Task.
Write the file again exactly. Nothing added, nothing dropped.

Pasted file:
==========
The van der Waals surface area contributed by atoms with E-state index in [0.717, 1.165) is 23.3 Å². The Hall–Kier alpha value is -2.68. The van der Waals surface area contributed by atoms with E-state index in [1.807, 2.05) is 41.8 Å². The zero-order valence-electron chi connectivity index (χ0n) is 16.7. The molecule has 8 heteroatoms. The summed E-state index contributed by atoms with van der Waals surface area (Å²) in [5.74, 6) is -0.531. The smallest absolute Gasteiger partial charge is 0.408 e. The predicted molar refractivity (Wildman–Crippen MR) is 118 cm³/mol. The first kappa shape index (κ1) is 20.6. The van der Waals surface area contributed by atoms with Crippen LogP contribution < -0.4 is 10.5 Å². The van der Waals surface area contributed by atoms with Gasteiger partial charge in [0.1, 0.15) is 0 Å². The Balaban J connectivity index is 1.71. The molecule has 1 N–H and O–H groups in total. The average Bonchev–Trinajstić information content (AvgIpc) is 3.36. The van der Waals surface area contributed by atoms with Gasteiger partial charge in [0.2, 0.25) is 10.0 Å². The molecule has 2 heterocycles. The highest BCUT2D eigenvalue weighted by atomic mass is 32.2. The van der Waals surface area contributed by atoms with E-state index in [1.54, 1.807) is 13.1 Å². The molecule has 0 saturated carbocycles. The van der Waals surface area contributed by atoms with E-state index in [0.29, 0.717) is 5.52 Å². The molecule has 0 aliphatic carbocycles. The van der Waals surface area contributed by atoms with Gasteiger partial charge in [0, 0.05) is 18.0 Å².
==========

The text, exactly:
The van der Waals surface area contributed by atoms with E-state index in [0.717, 1.165) is 23.3 Å². The Hall–Kier alpha value is -2.68. The van der Waals surface area contributed by atoms with E-state index in [1.807, 2.05) is 41.8 Å². The zero-order valence-electron chi connectivity index (χ0n) is 16.7. The molecule has 8 heteroatoms. The summed E-state index contributed by atoms with van der Waals surface area (Å²) in [5.74, 6) is -0.531. The smallest absolute Gasteiger partial charge is 0.408 e. The predicted molar refractivity (Wildman–Crippen MR) is 118 cm³/mol. The first kappa shape index (κ1) is 20.6. The van der Waals surface area contributed by atoms with Crippen LogP contribution < -0.4 is 10.5 Å². The van der Waals surface area contributed by atoms with Gasteiger partial charge in [0.1, 0.15) is 0 Å². The Balaban J connectivity index is 1.71. The molecule has 1 N–H and O–H groups in total. The average Bonchev–Trinajstić information content (AvgIpc) is 3.36. The van der Waals surface area contributed by atoms with Gasteiger partial charge in [0.2, 0.25) is 10.0 Å². The molecule has 2 heterocycles. The highest BCUT2D eigenvalue weighted by atomic mass is 32.2. The van der Waals surface area contributed by atoms with E-state index in [1.54, 1.807) is 13.1 Å². The molecule has 0 saturated carbocycles. The van der Waals surface area contributed by atoms with E-state index in [0.29, 0.717) is 5.52 Å². The molecule has 0 aliphatic carbocycles. The van der Waals surface area contributed by atoms with Gasteiger partial charge in [0, 0.05) is 18.0 Å².